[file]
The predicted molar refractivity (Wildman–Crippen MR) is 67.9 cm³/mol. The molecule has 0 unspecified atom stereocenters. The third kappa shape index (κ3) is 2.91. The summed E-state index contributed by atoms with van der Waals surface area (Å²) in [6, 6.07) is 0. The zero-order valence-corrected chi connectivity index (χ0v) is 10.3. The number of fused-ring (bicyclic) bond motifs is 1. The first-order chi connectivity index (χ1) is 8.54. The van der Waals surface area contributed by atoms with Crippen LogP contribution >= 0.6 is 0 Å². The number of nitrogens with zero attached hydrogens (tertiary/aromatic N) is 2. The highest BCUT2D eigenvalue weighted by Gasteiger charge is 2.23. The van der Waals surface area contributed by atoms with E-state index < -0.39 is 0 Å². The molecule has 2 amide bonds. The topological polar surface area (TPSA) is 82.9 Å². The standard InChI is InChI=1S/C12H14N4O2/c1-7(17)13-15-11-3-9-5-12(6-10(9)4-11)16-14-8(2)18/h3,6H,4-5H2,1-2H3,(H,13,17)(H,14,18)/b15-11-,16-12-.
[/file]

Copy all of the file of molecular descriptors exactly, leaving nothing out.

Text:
The predicted molar refractivity (Wildman–Crippen MR) is 67.9 cm³/mol. The molecule has 0 unspecified atom stereocenters. The third kappa shape index (κ3) is 2.91. The summed E-state index contributed by atoms with van der Waals surface area (Å²) in [6, 6.07) is 0. The zero-order valence-corrected chi connectivity index (χ0v) is 10.3. The number of fused-ring (bicyclic) bond motifs is 1. The first-order chi connectivity index (χ1) is 8.54. The van der Waals surface area contributed by atoms with Crippen LogP contribution >= 0.6 is 0 Å². The number of nitrogens with zero attached hydrogens (tertiary/aromatic N) is 2. The highest BCUT2D eigenvalue weighted by Gasteiger charge is 2.23. The van der Waals surface area contributed by atoms with E-state index < -0.39 is 0 Å². The molecule has 2 amide bonds. The topological polar surface area (TPSA) is 82.9 Å². The standard InChI is InChI=1S/C12H14N4O2/c1-7(17)13-15-11-3-9-5-12(6-10(9)4-11)16-14-8(2)18/h3,6H,4-5H2,1-2H3,(H,13,17)(H,14,18)/b15-11-,16-12-.